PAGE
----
BRUNSWICK COUNTY –– A longtime Brunswick County commissioner is hitting the campaign trails in his race for a rare open seat in the U.S. Senate.
Marty Cooke announced his candidacy for the 2022 election on his official campaign Facebook page in May. He faces stiff competition for the vacancy Republican Sen. Richard Burr is leaving behind after choosing to not seek a fourth term.
Ahead of the primaries, Cooke is up against big-name politicians, including former Republican Gov. Pat McCrory, Democratic former state Supreme Court Chief Justice Cheri Beasley and U.S. Rep. Ted Budd. President Donald Trump endorsed Budd earlier this month during the GOP convention in Greenville.
A Trump supporter, Cooke said it was the former president’s loss to Joe Biden in the 2020 election that solidified his decision to run for office. He grew frustrated with the failed impeachment attempts, and he feels the country is “letting the southern border drop” and has taken its eyes off China and Russia.
“I’m tired of seeing this inability to get things done,” Cooke said. “A lot of times I feel like I see people sitting on their hands. They’re more interested in the status quo, and we’ve got problems with respect to this country that need to be fixed.”
Cooke is also concerned about inflation, noting rising lumber costs and gas prices, as well as the ongoing labor shortage.
“These stimulus checks going out –– there are restaurants in Shallotte that are closing,” Cooke said, “can’t find workers.”
Cooke is, as he put it, “very, very pro-life.” He’s a proponent of the right to bear arms and a proud NRA member, who favors a strong military and increased financial support and healthcare benefits for its members and veterans.
As commissioner, Cooke played a role in passing the unanimous resolution to designate Brunswick as a “Constitutional Protected Rights County.” The move tied the area to a nationwide trend of establishing “gun sanctuaries,” but the leaders stopped short of actually using that title, instead taking a safer route that highlights the Second Amendment.
Cooke was first elected to the board of commissioners in 2008. The same year, his wife Catherine Cooke joined the Brunswick County Board of Education and went on to serve three terms until this past December. She lost in the 2020 primaries by less than 1% of votes.
If elected, Cooke hopes to serve similarly to Jesse Helms, a U.S. Senator who was elected in North Carolina in 1973 and served until 2003. Cooke credits Helms for getting back to citizens on concerns in a timely manner.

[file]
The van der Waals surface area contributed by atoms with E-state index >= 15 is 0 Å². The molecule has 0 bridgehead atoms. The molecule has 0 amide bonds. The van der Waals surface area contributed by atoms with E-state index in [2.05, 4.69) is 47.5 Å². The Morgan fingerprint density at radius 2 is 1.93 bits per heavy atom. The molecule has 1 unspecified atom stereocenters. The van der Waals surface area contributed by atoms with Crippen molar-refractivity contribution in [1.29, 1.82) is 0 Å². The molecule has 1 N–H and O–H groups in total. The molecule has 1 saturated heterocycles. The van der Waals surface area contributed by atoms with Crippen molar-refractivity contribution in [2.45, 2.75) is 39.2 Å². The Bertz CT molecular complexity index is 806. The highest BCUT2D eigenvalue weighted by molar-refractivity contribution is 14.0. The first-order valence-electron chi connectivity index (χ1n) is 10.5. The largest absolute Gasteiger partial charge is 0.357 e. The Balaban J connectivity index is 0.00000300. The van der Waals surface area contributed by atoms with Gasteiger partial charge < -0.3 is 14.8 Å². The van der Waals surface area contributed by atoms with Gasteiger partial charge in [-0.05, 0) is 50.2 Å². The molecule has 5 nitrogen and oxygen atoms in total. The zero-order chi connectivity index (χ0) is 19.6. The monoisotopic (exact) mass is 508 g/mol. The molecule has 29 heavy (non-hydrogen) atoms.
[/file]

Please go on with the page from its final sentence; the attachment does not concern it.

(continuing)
“The thing I found about Jesse Helms was that, if you had an issue, he took it on as if it was his issue,” Cooke said. “He would get his staff or somebody to call you back and get things done.”
Cooke believes quick response to constituents and the issues is comparable to how the Brunswick County Board of Commissioners operates. By all appearances the entirely Republican board gets along seamlessly, rarely splitting on votes. Two of the three that were up for re-election in 2020 ran unchallenged. Commissioner Pat Sykes beat out her sole opponent, a Democrat, by an overwhelming margin.
Still, weighing in on federal decisions in Washington would be a significant promotion from serving the rural and beach communities of Brunswick County. Cooke notes Brunswick is the fastest growing county in the state and the seventh-fastest growing in the nation, containing 19 municipalities.
“I’m just saying it’s a very aggressive, very busy county,” Cooke said.
As a collective, Cooke and his fellow commissioners led the county as it maintained one of the lowest tax rates in the state, the top ranked community college in the U.S. by SmartAsset, and a distinguished emergency management team that combats tornadoes and hurricanes.
In 2017, Cooke was part of approving the Brunswick Guarantee, a program providing resident high school graduates free tuition to the community college. The number of students receiving free tuition at Brunswick Community College under the Brunswick Guarantee nearly doubled in the first three years of the program.
“That’s been unprecedented,” Cooke said. “It was not seen anywhere and we developed that over the past few years.”
A self-identified devout Christian, Cooke also boasts that “In God We Trust” was placed on all county vehicles.
The Senate race in North Carolina will likely grab national attention with both Democrats and Republicans vying for critical seats that could swing the legislature to their parties’ side. Republican senators have won the four past elections in North Carolina.
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